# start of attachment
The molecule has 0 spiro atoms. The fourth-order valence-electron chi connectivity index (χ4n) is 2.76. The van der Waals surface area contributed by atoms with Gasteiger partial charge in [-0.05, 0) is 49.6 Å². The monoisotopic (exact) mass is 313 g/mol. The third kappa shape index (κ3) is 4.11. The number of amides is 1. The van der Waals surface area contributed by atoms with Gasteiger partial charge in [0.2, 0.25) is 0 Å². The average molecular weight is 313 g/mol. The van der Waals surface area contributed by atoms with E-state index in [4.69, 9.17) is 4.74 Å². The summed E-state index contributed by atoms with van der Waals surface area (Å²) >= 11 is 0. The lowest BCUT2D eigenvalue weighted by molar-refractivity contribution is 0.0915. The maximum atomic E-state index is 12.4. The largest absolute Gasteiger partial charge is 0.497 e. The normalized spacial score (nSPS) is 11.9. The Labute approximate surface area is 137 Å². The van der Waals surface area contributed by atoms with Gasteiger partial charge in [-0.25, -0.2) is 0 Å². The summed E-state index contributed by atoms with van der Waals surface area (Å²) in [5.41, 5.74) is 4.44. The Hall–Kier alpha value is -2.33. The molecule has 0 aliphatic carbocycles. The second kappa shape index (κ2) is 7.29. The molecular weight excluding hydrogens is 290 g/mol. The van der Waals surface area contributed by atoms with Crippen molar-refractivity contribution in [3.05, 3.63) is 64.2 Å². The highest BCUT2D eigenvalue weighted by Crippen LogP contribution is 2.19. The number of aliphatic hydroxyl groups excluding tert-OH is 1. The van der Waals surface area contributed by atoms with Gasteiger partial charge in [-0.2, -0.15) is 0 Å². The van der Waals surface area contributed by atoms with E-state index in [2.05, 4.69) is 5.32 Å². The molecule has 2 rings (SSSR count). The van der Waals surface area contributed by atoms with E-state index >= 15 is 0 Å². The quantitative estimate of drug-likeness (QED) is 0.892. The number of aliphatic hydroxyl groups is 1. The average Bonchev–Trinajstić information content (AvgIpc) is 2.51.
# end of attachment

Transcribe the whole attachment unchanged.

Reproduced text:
The molecule has 0 spiro atoms. The fourth-order valence-electron chi connectivity index (χ4n) is 2.76. The van der Waals surface area contributed by atoms with Gasteiger partial charge in [-0.05, 0) is 49.6 Å². The monoisotopic (exact) mass is 313 g/mol. The third kappa shape index (κ3) is 4.11. The number of amides is 1. The van der Waals surface area contributed by atoms with Gasteiger partial charge in [0.2, 0.25) is 0 Å². The average molecular weight is 313 g/mol. The van der Waals surface area contributed by atoms with E-state index in [4.69, 9.17) is 4.74 Å². The summed E-state index contributed by atoms with van der Waals surface area (Å²) >= 11 is 0. The lowest BCUT2D eigenvalue weighted by molar-refractivity contribution is 0.0915. The maximum atomic E-state index is 12.4. The largest absolute Gasteiger partial charge is 0.497 e. The normalized spacial score (nSPS) is 11.9. The Labute approximate surface area is 137 Å². The van der Waals surface area contributed by atoms with Gasteiger partial charge in [-0.25, -0.2) is 0 Å². The summed E-state index contributed by atoms with van der Waals surface area (Å²) in [5.41, 5.74) is 4.44. The Hall–Kier alpha value is -2.33. The molecule has 0 aliphatic carbocycles. The second kappa shape index (κ2) is 7.29. The molecular weight excluding hydrogens is 290 g/mol. The van der Waals surface area contributed by atoms with Crippen molar-refractivity contribution in [3.05, 3.63) is 64.2 Å². The highest BCUT2D eigenvalue weighted by Crippen LogP contribution is 2.19. The number of aliphatic hydroxyl groups excluding tert-OH is 1. The van der Waals surface area contributed by atoms with Gasteiger partial charge in [-0.2, -0.15) is 0 Å². The van der Waals surface area contributed by atoms with E-state index in [2.05, 4.69) is 5.32 Å². The molecule has 2 rings (SSSR count). The van der Waals surface area contributed by atoms with E-state index >= 15 is 0 Å². The quantitative estimate of drug-likeness (QED) is 0.892. The number of aliphatic hydroxyl groups is 1. The average Bonchev–Trinajstić information content (AvgIpc) is 2.51.